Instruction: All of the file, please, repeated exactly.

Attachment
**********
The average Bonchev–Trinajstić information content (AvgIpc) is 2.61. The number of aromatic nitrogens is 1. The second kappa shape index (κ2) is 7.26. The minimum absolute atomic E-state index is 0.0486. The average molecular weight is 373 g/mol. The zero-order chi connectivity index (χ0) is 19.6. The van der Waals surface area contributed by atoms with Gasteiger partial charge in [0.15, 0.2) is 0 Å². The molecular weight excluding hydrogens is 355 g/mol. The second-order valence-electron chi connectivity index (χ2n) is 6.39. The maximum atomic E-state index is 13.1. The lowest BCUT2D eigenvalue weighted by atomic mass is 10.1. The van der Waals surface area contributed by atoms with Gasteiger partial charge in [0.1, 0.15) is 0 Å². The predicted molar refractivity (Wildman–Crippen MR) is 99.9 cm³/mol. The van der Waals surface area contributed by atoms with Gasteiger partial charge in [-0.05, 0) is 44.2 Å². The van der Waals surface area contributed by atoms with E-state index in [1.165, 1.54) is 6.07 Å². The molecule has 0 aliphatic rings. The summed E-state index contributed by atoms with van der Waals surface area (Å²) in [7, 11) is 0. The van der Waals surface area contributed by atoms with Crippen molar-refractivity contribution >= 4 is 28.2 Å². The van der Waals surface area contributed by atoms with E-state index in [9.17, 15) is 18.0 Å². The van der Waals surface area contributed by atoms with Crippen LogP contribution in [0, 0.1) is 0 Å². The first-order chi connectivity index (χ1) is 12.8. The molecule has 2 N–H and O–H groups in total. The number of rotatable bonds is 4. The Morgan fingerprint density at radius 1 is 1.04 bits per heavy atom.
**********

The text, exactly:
The average Bonchev–Trinajstić information content (AvgIpc) is 2.61. The number of aromatic nitrogens is 1. The second kappa shape index (κ2) is 7.26. The minimum absolute atomic E-state index is 0.0486. The average molecular weight is 373 g/mol. The zero-order chi connectivity index (χ0) is 19.6. The van der Waals surface area contributed by atoms with Gasteiger partial charge in [0.15, 0.2) is 0 Å². The molecular weight excluding hydrogens is 355 g/mol. The second-order valence-electron chi connectivity index (χ2n) is 6.39. The maximum atomic E-state index is 13.1. The lowest BCUT2D eigenvalue weighted by atomic mass is 10.1. The van der Waals surface area contributed by atoms with Gasteiger partial charge in [0.1, 0.15) is 0 Å². The predicted molar refractivity (Wildman–Crippen MR) is 99.9 cm³/mol. The van der Waals surface area contributed by atoms with Gasteiger partial charge in [-0.05, 0) is 44.2 Å². The van der Waals surface area contributed by atoms with E-state index in [1.165, 1.54) is 6.07 Å². The molecule has 0 aliphatic rings. The summed E-state index contributed by atoms with van der Waals surface area (Å²) in [7, 11) is 0. The van der Waals surface area contributed by atoms with Crippen molar-refractivity contribution >= 4 is 28.2 Å². The van der Waals surface area contributed by atoms with E-state index in [9.17, 15) is 18.0 Å². The van der Waals surface area contributed by atoms with Crippen LogP contribution in [0, 0.1) is 0 Å². The first-order chi connectivity index (χ1) is 12.8. The molecule has 2 N–H and O–H groups in total. The number of rotatable bonds is 4. The Morgan fingerprint density at radius 1 is 1.04 bits per heavy atom.